The Elm Street School for Colored Children had been built in 1872, when Cincinnati annexed Walnut Hills north of McMillan Street. The Arnett law of the late 1880’s had allowed African American children to attend the previously white-only public schools. The Black faculty and relatively affluent Black parents in Walnut Hills argued that their students succeeded better in the segregated environment than as a tiny minority in schools run entirely by whites. (An unintended consequence of the integration of the white schools was the elimination of Black teachers in the newly integrated system, since the idea of Black teachers taking charge of white students was dismissed out of hand.) The Elm Street School, granted special status and renamed Frederick Douglass School around the time the street became Alms Place, remained open with Black faculty and staff, and accepted Black students from anywhere in the city. It is interesting to note that Walnut Hills High School a few blocks south at Ashland and Burdette would likewise come to accept students from anywhere in the city into a similarly elite “classical” college prep program, beginning in 1919.
The old Douglass School became increasingly crowded, even before the beginnings of the great migration of the 1910’s. Two temporary frame buildings on the grounds containing three additional classrooms did not solve the space problem. In 1910, the beginning of the great progressive construction era in Cincinnati, the Public Schools broke ground for a new Frederick Douglass School building at the same location of Chapel and Alms, still a school for African American children with an African American faculty and administration. Opened on Thanksgiving Day, 1911, with 416 students, the Frederick Douglass School served as a community center as well as an educational institution.
A massive structure of reinforced concrete clad in stucco, brick and terracotta, the new Frederick Douglass presented a thoroughly modern façade – a contrast to the Tudor-style of Hughes High School completed the year before or the nearby Hoffman School rebuilt on Durrell few years later. Like contemporary schools for white neighborhoods, Douglass included modern heating, ventilation, electric lighting, centrally controlled clocks, and telephones. With a certain trepidation, one might see it as a real example of a separate but equal building – antithetical to the goals of the fledgling NAACP, but reflective of the proud African American churches within a few blocks: First and Bethel Baptist, and Brown Chapel and Mt. Zion AME. It also reflected a segregationist mentality so clear that fire insurance maps of the era labeled several buildings in the immediate neighborhood “Negro Tenements.” Jacob Schmidlapp’s Gordon Terrace, Gordon Hotel, and a smaller development also for African American tenants grew up within a few blocks and a few years.
The first floor of the four-story Douglass edifice housed an auditorium with more than 350 seats which both accommodated school programs and provided a venue for events in the larger African American community. It also included space for a kindergarten – a Cincinnati innovation of the previous decade, not yet available at many of the white neighborhood schools – a doctor’s office staffed part time by public heath physician Mary E. Tracy, MD., and a large lunch room with an attached kitchen. The school also served as a “milk station” during the summers. Moreover, the ground floor included a branch public library with a separate entrance, to meet the needs of adults as well as the school children. It at once provided the African American community with library services, and discouraged that community’s use of the nearby Walnut Hills Public Library opened in 1906.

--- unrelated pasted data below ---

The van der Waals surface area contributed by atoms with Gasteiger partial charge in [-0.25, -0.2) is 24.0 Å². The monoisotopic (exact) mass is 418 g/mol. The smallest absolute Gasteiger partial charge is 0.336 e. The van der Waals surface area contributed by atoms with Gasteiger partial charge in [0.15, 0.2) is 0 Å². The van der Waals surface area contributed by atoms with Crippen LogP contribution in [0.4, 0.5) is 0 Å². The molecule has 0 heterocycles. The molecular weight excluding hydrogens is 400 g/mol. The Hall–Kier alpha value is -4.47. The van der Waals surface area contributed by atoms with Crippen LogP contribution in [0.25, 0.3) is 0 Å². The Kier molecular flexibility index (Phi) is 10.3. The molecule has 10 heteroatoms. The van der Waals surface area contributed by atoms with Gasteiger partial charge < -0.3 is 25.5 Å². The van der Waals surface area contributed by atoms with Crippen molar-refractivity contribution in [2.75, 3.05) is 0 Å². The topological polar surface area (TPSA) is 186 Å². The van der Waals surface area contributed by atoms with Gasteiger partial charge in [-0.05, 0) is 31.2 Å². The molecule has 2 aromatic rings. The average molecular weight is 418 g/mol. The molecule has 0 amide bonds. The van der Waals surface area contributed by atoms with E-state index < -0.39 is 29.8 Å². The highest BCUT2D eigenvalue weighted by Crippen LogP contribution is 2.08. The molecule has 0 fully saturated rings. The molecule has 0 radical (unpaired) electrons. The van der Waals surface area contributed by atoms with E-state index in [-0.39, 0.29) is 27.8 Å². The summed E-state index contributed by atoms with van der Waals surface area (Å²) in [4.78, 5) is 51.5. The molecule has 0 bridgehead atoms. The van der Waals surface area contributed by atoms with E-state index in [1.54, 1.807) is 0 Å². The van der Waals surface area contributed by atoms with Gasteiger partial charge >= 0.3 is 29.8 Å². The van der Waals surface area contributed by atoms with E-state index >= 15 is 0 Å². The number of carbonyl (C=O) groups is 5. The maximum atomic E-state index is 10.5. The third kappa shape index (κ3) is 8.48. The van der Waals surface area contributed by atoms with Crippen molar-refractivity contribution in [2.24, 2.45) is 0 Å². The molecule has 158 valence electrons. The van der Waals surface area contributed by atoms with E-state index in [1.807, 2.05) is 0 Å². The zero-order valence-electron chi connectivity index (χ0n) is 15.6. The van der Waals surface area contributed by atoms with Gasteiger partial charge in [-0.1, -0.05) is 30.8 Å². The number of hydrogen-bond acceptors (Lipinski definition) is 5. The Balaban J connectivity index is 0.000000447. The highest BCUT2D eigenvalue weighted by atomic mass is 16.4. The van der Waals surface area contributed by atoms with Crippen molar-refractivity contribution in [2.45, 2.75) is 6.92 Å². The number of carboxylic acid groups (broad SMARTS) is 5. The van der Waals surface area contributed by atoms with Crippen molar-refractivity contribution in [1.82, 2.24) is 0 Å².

The Douglass second floor classrooms included “Domestic Science” and “Manual Training” rooms, millinery and dressmaking rooms, and a model dining room and bedroom for further instruction in domestic science. More classrooms on the third floor included one “open air” room for the education of children with breathing problems including tuberculosis (also provided in some of the schools in the city’s basin), and a laundry room. At a time when many African American families lived in apartments with inadequate and often shared bathrooms, the school provided boys’ and girls’ shower rooms with separate attendants, perhaps the only place many students had to bathe. The top floor was given over to a gym.
Frederick Douglass also differed from nearby “grammar schools” in grades served. Generally, the grammar schools only went through the sixth grade; most white students then moved on to “intermediate schools” through the eighth grade. Douglass, however, allowed its students to continue through the eighth grade. In the early years of the new building, high school remained a relatively rare option for white as well as Black students, so for most of the early students Douglass was their only school experience. The building also offered night school classes for adult basic education.